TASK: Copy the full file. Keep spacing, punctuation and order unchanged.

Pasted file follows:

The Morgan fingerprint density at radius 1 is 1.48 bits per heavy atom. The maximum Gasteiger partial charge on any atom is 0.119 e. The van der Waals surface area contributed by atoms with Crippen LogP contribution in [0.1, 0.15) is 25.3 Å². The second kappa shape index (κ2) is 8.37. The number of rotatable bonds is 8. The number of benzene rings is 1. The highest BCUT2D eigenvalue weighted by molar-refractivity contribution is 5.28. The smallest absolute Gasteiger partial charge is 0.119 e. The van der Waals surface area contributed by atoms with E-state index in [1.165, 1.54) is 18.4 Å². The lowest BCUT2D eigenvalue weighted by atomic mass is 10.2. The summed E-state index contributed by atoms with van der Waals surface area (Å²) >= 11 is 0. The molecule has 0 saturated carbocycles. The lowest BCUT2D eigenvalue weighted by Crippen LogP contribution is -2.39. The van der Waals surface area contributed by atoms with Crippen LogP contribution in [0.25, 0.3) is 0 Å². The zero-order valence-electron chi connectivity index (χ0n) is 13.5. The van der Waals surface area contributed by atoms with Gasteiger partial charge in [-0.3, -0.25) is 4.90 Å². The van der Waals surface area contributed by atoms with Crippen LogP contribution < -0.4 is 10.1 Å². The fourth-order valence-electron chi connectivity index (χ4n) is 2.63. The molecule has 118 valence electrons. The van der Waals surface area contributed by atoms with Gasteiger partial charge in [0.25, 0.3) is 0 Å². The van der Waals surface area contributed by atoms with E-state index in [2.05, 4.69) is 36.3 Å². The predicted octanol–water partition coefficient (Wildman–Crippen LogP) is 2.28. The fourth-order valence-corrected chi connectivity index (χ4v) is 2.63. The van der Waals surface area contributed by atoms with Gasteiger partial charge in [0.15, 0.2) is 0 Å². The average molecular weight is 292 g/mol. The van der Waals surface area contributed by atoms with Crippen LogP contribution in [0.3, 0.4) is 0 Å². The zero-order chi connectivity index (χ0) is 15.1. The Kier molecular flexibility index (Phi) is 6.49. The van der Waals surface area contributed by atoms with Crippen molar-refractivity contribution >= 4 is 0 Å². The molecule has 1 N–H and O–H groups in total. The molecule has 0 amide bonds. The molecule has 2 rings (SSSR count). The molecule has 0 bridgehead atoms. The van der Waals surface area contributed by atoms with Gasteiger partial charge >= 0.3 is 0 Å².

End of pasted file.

The Morgan fingerprint density at radius 1 is 1.48 bits per heavy atom. The maximum Gasteiger partial charge on any atom is 0.119 e. The van der Waals surface area contributed by atoms with Crippen LogP contribution in [0.1, 0.15) is 25.3 Å². The second kappa shape index (κ2) is 8.37. The number of rotatable bonds is 8. The number of benzene rings is 1. The highest BCUT2D eigenvalue weighted by molar-refractivity contribution is 5.28. The smallest absolute Gasteiger partial charge is 0.119 e. The van der Waals surface area contributed by atoms with E-state index in [1.165, 1.54) is 18.4 Å². The lowest BCUT2D eigenvalue weighted by atomic mass is 10.2. The summed E-state index contributed by atoms with van der Waals surface area (Å²) >= 11 is 0. The molecule has 0 saturated carbocycles. The lowest BCUT2D eigenvalue weighted by Crippen LogP contribution is -2.39. The van der Waals surface area contributed by atoms with Crippen LogP contribution in [0.25, 0.3) is 0 Å². The zero-order valence-electron chi connectivity index (χ0n) is 13.5. The van der Waals surface area contributed by atoms with Gasteiger partial charge in [-0.3, -0.25) is 4.90 Å². The van der Waals surface area contributed by atoms with Crippen LogP contribution < -0.4 is 10.1 Å². The fourth-order valence-electron chi connectivity index (χ4n) is 2.63. The molecule has 118 valence electrons. The van der Waals surface area contributed by atoms with Gasteiger partial charge in [0.25, 0.3) is 0 Å². The van der Waals surface area contributed by atoms with E-state index in [2.05, 4.69) is 36.3 Å². The predicted octanol–water partition coefficient (Wildman–Crippen LogP) is 2.28. The fourth-order valence-corrected chi connectivity index (χ4v) is 2.63. The van der Waals surface area contributed by atoms with Gasteiger partial charge in [0.15, 0.2) is 0 Å². The average molecular weight is 292 g/mol. The van der Waals surface area contributed by atoms with Crippen LogP contribution in [0.3, 0.4) is 0 Å². The zero-order chi connectivity index (χ0) is 15.1. The Kier molecular flexibility index (Phi) is 6.49. The van der Waals surface area contributed by atoms with Crippen molar-refractivity contribution >= 4 is 0 Å². The molecule has 1 N–H and O–H groups in total. The molecule has 0 amide bonds. The molecule has 2 rings (SSSR count). The molecule has 0 bridgehead atoms. The van der Waals surface area contributed by atoms with Gasteiger partial charge >= 0.3 is 0 Å².